As the global economy begins to slowly emerge from the recession, the REIT model for commercial real estate investment has proven its strength, according to executives speaking on a panel at REITWorld 2009 in Phoenix.
"The REIT model has held up incredibly well," said Ric Campo, chairman and CEO of Camden Property Trust (NYSE: CPT). "I think it validates the REIT model in a big way."
Walter Rakowich, CEO of ProLogis (NYSE: PLD), singled out the performance of REITs' management teams during the last 18 months as a major factor in the industry's survival. "We've proved that there are great people in this industry," he said.
Art Coppola, chairman and CEO of Macerich (NYSE: MAC), maintained that the transparency of REITs relative to non-public forms of real estate investment had provided the industry with a key advantage in managing through the downturn.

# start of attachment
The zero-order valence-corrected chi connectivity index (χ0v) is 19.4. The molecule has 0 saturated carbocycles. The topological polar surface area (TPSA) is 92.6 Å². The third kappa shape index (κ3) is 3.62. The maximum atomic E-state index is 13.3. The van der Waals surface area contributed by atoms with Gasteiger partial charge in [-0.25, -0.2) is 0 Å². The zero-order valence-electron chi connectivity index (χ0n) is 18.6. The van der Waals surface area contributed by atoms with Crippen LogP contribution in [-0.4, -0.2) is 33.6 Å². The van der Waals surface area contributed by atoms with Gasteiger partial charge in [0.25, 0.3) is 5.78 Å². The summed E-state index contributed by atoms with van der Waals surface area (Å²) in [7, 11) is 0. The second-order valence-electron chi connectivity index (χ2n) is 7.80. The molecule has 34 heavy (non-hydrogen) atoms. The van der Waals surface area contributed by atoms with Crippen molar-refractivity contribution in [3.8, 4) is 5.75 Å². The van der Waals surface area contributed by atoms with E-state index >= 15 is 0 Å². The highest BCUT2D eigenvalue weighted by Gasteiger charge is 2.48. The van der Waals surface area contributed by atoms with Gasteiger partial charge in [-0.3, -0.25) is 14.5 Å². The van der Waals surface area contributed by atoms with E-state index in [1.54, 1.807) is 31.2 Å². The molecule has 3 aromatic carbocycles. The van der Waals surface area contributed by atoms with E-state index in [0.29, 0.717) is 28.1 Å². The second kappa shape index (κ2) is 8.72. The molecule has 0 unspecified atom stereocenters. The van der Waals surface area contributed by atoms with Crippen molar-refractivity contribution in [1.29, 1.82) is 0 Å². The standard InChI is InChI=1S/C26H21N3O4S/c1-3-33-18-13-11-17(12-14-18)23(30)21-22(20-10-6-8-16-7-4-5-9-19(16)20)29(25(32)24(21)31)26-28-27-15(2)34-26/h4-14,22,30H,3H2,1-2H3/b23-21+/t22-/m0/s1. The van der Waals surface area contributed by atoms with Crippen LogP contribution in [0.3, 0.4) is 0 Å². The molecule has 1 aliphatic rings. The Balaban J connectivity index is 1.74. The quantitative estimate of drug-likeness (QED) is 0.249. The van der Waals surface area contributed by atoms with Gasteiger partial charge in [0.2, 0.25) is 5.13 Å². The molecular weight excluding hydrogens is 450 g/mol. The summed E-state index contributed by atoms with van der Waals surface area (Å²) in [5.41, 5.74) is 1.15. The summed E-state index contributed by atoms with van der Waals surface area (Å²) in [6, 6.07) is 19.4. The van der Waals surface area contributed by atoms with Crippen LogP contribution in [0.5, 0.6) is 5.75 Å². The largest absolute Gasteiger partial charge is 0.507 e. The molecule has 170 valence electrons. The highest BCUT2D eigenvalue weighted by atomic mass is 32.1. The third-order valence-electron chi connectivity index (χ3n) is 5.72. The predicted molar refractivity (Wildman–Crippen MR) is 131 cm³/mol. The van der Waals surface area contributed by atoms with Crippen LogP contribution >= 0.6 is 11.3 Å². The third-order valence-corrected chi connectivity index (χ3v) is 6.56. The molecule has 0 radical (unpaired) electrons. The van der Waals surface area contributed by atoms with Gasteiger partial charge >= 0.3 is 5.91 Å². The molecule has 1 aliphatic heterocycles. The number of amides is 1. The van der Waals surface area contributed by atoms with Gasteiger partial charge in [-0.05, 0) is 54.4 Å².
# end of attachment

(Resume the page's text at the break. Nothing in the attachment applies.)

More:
When the conversation moved to leverage, the consensus was that REITs had learned a valuable lesson about maintaining prudent balance sheets.
"Leverage is risky," noted Mike Fascitelli, president and CEO of Vornado Realty Trust (NYSE: VNO). "We found that the debt maturity schedule really matters."
Campo echoed Fascitelli's sentiments. He noted, though, that the ability to tap the public equity markets had provided REITs with a prudent way to re-capitalize their balance sheets.
Debra Cafaro, chairman, president and CEO of Ventas Inc. (NYSE: VTR), said she had observed that an "extreme dichotomy" had arisen between public and private commercial real estate companies.
"REITs have gone through the wars, but private companies are just starting to feel the pain" of the recession, she said.